Asus PA328Q ProArt 32-inch UHD Monitor Review

Asus has added a 32-inch Ultra HD display to its ProArt series. The PA328Q sports a super-sharp IPS panel and a precise factory calibration. Today we test it in our labs.

Early Verdict

If you’re in need of an Ultra HD monitor that provides 100-percent sRGB color, the PA328Q has few equals. At its current price point its value is pretty hard to top as well. Even though our sample had black field uniformity issues, it performed superbly in every other test. It doesn’t need calibration and it most certainly is a tool any pro can rely on.


  • +

    Super-accurate color without calibration, bright, razor-sharp image, solid build, good value, Ultra HD resolution


  • -

    No wide-gamut option, brightness non-adjustable in sRGB mode, poor black field uniformity on our sample

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Introduction & Specifications

There’s no doubt that most of the latest improvements in display technology have been focused on the gaming experience. Every major company has or will be introducing monitors with G-Sync or FreeSync along with 144Hz refresh rates and high-speed panels. But there are other segments of the market that could benefit from some new gear, namely the professional genre.

A monitor earns the title “professional grade” from two major criteria, color accuracy and build quality. Accuracy is a no-brainer. When artists create documents on the screen they need color to precisely match what’s produced by the camera and what comes out of the printer; and eventually the press. Even web applications benefit from a color palette that’s correct throughout the production process.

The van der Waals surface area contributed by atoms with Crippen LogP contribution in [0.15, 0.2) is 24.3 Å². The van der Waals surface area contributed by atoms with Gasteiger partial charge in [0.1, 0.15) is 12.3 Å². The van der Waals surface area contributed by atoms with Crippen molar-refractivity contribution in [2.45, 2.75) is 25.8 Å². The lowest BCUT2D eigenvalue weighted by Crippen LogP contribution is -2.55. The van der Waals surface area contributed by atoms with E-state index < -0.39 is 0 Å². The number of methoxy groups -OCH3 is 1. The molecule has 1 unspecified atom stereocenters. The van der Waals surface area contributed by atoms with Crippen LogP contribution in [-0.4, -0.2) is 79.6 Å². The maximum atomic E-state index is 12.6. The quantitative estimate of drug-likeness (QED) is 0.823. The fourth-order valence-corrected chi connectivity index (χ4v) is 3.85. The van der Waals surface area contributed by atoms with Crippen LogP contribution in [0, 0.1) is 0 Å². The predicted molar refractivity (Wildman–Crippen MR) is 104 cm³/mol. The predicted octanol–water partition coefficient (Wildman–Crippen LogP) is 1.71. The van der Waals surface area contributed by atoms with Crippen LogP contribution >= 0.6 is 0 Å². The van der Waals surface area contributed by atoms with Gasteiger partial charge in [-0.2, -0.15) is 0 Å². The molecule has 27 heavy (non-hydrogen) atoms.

Build quality is important as well because these monitors are tools to be used day in and day out. There is no time for components to fail when deadlines are looming. That means you’ll see high quality panel parts, solid chassis and stands that can support a heavy monitor without any trouble.

To this end, Asus has maintained a line of products called ProArt. The PA series includes color-accurate displays with factory-certified calibrations in a high-end package designed for professional use. Today we’re checking out the newest addition to that line – the PA328Q.


MORE: Best Computer MonitorsMORE: Display Calibration 101
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Advances in professional monitors come a little more slowly than those for gamers. When an artist builds a production system, there is considerable investment not only in displays but high-end graphics cards and other exotic hardware. The last thing any pro wants is the need to constantly upgrade.

Last year the majority of the pro displays we reviewed came in Quad HD (2560x1440) resolution. Standout screens came from HP (Z27x) and NEC (PA272W). Both offer robust calibration systems, excellent color accuracy and tank-like build quality. But for those needing a bump in pixel count and screen size, Asus presents the PA328Q.

The first Ultra HD monitors we saw in the 32-inch size were (and still are) quite expensive but aside from Dell’s UP3214Q, we wouldn’t call any of them professional-grade. The PA328Q changes that with a factory calibration, color management system and features aimed at artists and graphics jockeys.